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How to Grow and Care for Carnivorous Plants

Carnivorous Insectivores

Getting any plant to survive as a house plant usually involves doing your best to duplicate the plants natural growing conditions and environment. Imitating Mother Nature to the satisfaction of Carnivorous plants is more of a challenge than most typical house plants because of the extreme conditions that these plants originated and evolved in.

Most carnivorous insectivores are native to boggy areas where the peaty soil is extremely acidic and constantly saturated with water, or in soil which is essentially void of the essential nutrients needed by most plants.
Because the soil they live in does not provide them with their required nitrogen and other nutrients, carnivorous plants eat insects. These plants generally produce some type of scent or nectar which attracts their insect prey.
Then, the insect becomes entrapped by the plants structure, as in the case of Flytraps,
or will become stuck to the sticky sap which coats the inner surface of the plant.

Once the insect has become ensnared, the plant secretes an acidic enzyme which basically 'disolves' the insect, so that the nutrients may be absorbed and used by the plant.
Imagine a miniature forest of carnivorous plants...

A Terrarium Garden for Growing Carnivorous Plants

Because they require very high humidity of 70%-90%, the best way to duplicate the native environment that your carnivorous plants came from is by creating a partially open terrarium. The terrarium environment ensures that the high humidity most carnivorous plants require is maintained, as well as allowing you to move it about and place it where the light is sufficiently bright.
Your terrarium can be put together using something as small as a gallon jar for a single plant, or as large as the biggest aquarium you can afford if you'd like to create an elaborate carnivore community.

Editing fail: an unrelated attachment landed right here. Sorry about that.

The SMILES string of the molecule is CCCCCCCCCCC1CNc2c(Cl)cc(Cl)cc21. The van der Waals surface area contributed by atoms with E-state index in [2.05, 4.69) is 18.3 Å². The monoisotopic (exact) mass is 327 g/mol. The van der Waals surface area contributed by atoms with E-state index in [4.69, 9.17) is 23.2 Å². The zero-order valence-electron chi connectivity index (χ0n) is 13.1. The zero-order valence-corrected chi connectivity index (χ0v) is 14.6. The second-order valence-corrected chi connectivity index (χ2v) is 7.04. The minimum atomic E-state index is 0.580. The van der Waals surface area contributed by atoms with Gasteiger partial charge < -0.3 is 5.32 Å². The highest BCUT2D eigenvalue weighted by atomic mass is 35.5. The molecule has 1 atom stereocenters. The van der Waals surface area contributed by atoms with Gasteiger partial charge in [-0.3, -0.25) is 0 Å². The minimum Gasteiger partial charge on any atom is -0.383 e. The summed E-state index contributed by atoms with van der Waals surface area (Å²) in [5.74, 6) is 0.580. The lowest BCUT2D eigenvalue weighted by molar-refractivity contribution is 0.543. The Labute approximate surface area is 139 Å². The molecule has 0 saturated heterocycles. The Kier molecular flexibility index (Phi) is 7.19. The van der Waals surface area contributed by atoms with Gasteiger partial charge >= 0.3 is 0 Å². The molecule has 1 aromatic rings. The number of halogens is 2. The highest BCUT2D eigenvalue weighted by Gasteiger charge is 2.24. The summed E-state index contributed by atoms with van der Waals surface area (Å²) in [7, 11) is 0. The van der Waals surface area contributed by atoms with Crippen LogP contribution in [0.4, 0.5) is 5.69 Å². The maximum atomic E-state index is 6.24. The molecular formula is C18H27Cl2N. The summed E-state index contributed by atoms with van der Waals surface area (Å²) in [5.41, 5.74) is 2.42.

To provide the highly acidic planting medium required by carnivorous plants, I recommend using a base of sphagnum peat moss to which you have added some medium grade orchid bark and course builders sand to prevent the peat from caking.


Water the peat moss mix thoroughly using distilled or preferably rainwater and allow sufficient time for all particles of the peat to become saturated. Then cover the base with fresh sphagnum moss to make the garden look more natural, and add any other garden ornaments that you might feel are appropriate (rocks, sticks, a saucer for a pond...) to the setting. You can then add your carnivorous plants to your garden, following any special instructions which may apply to a particular plant.

Precautions about Growing Carnivorous Plants

Carnivorous plants have very sensitive roots and should never be fertilized.

Carnivorous plants, like most plants need fresh air circulation, so DO NOT completely seal your terrarium.

The soil in which your carnivorous plants live should always be kept moist, but never soggy.

Carnivorous plants should be watered with rainwater or distilled water to prevent mineral build-up in the soil, which can damage the sensitive root structure.

Most carnivorous plants require very bright light (almost full sun), situate your terrarium in one of your brightest windows.
If the window gets hot sun all day, you risk 'cooking' your garden so place the garden a foot or two back from the window.

If you light your terrarium artificially, use fluorescent rather than incandescent 'grow lights' to avoid excess heat.

Carnivorous plants are not 'Meat Eaters', they are insectivores!
Don't try feeding them raw meat. The fat content in it will eventually rot, killing your plant...
Some carnivorous plants have very specific requirements,
so research the needs of any new insectivores before you add them to your collection.
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